In other words: Promoting gentrification, which will displace West Oakland residents.

Fisher, the billionaire owner of the A’s who also owns the Gap clothing retailer, uses his wealth to privatize public education with the KIPP and Rocketship charter school chains, which he controls. Oakland teachers, who went on strike this spring to win wage and working condition improvements, questioned why the port, which boasted a record-breaking year in 2018 of 2.5 million containers and collected millions of dollars in tariffs, didn’t pay a penny to fund Oakland public education. The Port of Long Beach helps fund city social services and schools. Why not the Port of Oakland? Mayor Schaaf was formerly director of public affairs for the Port of Oakland — she should know.

Hundreds of activists march from the Port of Oakland as part of May Day protests in Oakland, California on May 1, 2015. In 2015, protests focused on stopping tech worker buses and widening inequality in the Bay Area. This year, the May Day protest focuses on stopping a proposed new baseball stadium at Howard Terminal.
Photo: Josh Edelson / AFP / Getty Images 2015
The longshore union has a proud history of making the Bay Area a progressive place to live and work:

• Leading the Bay Area labor movement in the 1934 San Francisco General Strike;

• Initiating a racial integration campaign of union ranks 30 years before the Civil Rights Act;

• Striking against a ship from South Africa to help topple the apartheid regime;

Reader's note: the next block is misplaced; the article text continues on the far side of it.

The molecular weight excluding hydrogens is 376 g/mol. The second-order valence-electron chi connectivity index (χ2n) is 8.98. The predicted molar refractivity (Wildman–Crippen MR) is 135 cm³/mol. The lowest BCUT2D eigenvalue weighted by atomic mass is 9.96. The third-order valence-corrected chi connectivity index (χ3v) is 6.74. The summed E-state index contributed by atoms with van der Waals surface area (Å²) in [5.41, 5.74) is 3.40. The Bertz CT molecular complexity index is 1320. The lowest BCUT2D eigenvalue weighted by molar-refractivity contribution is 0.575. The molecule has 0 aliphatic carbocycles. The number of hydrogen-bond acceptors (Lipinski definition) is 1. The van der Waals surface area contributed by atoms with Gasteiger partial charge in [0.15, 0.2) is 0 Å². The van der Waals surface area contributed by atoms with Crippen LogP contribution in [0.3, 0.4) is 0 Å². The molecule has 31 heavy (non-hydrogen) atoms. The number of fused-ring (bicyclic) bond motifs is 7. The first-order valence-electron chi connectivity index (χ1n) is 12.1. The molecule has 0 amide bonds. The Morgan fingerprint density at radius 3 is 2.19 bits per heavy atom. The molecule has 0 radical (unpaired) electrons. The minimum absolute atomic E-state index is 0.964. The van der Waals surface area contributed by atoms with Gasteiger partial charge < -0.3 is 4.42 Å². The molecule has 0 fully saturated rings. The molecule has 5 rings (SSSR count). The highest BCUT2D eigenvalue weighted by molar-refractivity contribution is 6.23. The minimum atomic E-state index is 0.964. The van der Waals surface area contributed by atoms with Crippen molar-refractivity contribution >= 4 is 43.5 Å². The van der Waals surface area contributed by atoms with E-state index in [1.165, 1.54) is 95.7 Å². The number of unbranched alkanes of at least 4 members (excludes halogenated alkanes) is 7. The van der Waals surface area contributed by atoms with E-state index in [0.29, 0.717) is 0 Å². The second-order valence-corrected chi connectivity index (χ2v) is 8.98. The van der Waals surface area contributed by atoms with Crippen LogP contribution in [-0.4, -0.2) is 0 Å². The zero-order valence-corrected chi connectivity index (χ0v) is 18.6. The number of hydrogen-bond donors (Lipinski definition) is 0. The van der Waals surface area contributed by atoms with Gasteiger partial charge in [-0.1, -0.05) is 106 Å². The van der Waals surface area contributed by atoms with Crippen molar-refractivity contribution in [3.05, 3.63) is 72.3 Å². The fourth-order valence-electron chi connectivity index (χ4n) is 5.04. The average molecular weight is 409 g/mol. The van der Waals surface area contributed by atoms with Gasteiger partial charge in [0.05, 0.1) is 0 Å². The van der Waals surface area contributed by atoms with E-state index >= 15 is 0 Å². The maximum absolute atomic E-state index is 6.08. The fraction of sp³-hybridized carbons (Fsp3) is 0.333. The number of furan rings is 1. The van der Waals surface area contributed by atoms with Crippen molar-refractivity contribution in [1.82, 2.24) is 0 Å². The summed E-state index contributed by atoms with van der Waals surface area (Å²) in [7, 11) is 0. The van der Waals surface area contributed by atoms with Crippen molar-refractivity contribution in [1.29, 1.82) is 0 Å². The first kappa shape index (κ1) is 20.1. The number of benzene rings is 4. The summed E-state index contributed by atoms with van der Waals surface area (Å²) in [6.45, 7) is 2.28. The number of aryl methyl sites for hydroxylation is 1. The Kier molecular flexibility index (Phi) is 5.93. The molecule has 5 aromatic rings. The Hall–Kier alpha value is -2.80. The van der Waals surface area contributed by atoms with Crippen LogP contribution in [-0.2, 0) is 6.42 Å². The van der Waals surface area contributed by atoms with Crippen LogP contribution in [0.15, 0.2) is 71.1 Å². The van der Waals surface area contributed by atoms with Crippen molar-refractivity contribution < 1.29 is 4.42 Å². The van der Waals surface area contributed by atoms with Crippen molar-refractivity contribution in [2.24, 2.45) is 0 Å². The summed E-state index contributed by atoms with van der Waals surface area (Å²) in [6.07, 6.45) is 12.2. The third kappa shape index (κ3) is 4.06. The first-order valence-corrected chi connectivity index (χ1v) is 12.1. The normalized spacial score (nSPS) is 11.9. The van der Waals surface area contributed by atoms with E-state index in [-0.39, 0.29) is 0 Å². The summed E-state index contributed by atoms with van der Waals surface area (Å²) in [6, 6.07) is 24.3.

• Financing affordable housing in San Francisco in St. Francis Square;

• Shutting down Bay Area ports to protest racist police violence.

Now the ILWU, the longshore union, is calling on the Bay Area’s working people to continue the struggle to keep and expand good-paying union jobs with benefits, to build real affordable housing, to fund public education and defend immigrant rights. And to reject a new ballpark at Howard Terminal.

Jack Heyman, a retired ILWU member, worked in the San Francisco Bay Area as a longshoreman and boatman for over 30 years.

ILWU May Day rally to protest A’s stadium at the port

Where: Intersection of Market and Embarcadero West, Oakland (Howard Terminal)

When: 11 a.m. to noon, Wednesday, May 1, march to Port of Oakland headquarters, 530 Water St.

2 p.m., march to Oscar Grant Plaza (in front of Oakland City Hall).

4 p.m., march with Sin Fronteras to Lake Merritt.

What: Protest demands are:

Stop the proposed Oakland A’s stadium in the port.

Support good-paying union jobs.

Build affordable housing.

Fund public education — oppose Oakland school closings and charter schools.

Defend immigrant rights, support sanctuary for all, support “No Ban, No Wall” campaign (No federal ban on immigration from seven Muslim nations, no U.S.-Mexico border wall).

Tags: port of OaklandHoward Terminal
Categories: Labor News